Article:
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Mitchell Dul, Robert Ennis, Shira Radner, Barry Lee, Qasim Zaidi; Retinal Adaptation Abnormalities in Primary Open-Angle Glaucoma. Invest. Ophthalmol. Vis. Sci. 2015;56(2):1329-1334. doi: 10.1167/iovs.14-15725.
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© 2016 Association for Research in Vision and Ophthalmology.
Dynamic color and brightness adaptation are crucial for visual functioning. The effects of glaucoma on retinal ganglion cells (RGCs) could compromise these functions. We have previously used slow dynamic changes of light at moderate intensities to measure the speed and magnitude of subtractive adaptation in RGCs. We used the same procedure to test if RGC abnormalities cause slower and weaker adaptation for patients with glaucoma when compared to age-similar controls. We assessed adaptation deficits in specific classes of RGCs by testing along the three cardinal color axes that isolate konio, parvo, and magno RGCs.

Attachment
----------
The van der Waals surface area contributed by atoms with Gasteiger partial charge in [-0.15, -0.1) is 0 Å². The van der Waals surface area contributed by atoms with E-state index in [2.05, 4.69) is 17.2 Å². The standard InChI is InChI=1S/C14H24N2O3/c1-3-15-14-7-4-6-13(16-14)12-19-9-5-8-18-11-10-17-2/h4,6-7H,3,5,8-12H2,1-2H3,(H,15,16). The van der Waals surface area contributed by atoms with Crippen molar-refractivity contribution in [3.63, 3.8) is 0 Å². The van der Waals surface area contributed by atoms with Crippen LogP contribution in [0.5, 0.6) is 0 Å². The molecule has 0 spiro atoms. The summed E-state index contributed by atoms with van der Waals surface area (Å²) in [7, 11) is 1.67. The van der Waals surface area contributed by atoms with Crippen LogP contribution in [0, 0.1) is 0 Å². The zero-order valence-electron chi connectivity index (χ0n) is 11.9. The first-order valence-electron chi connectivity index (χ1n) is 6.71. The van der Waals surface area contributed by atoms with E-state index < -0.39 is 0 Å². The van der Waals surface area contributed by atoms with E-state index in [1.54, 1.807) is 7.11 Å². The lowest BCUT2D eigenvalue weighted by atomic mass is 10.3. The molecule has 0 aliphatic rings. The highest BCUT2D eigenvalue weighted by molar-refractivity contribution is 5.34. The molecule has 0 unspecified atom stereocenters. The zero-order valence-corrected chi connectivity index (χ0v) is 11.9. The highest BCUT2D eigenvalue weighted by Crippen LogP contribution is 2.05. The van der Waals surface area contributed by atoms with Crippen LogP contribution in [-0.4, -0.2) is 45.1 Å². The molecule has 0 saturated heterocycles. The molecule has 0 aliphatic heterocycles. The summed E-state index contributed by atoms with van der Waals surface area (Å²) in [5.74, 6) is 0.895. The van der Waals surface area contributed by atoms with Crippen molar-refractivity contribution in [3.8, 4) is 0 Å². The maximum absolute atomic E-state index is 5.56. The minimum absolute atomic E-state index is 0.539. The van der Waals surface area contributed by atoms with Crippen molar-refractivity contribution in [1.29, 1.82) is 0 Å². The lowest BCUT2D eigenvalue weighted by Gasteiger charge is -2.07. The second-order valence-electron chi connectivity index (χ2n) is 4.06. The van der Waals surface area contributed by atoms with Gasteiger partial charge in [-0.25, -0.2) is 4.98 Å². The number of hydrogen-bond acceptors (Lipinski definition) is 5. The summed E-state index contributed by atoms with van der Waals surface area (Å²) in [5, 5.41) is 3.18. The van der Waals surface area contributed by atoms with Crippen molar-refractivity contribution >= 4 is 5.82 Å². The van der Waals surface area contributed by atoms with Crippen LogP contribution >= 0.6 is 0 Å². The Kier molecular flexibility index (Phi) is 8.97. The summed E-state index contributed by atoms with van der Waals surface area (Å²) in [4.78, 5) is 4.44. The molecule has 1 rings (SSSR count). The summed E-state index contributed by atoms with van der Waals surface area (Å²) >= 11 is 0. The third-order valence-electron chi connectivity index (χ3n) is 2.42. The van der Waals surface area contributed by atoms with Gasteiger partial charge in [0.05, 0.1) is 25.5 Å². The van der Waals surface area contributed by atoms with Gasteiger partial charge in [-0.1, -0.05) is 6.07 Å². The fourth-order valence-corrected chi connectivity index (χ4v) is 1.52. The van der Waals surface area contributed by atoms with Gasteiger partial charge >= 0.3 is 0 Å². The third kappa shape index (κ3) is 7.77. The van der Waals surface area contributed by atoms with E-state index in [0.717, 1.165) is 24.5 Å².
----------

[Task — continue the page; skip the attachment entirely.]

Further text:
For one eye each of 10 primary open-angle glaucoma patients and their age-similar controls, we measured the speed and magnitude of adapting to 1/32 Hz color modulations along the three cardinal axes, at central fixation and 8° superior, inferior, nasal, and temporal to fixation.
In all 15 comparisons (5 locations × 3 color axes), average adaptation was slower and weaker for glaucoma patients than for controls. Adaptation developed slower at central targets than at 8° eccentricities for controls, but not for patients. Adaptation speed and magnitude differed between affected and control eyes even at retinal locations showing no visual field loss with clinical perimetry.
Neural adaptation is weaker in glaucoma patients for all three classes of RGCs. Since adaptation abnormalities are manifested even at retinal locations not exhibiting a visual field loss, this novel form of assessment may offer a functional insight into glaucoma and an early diagnosis tool.
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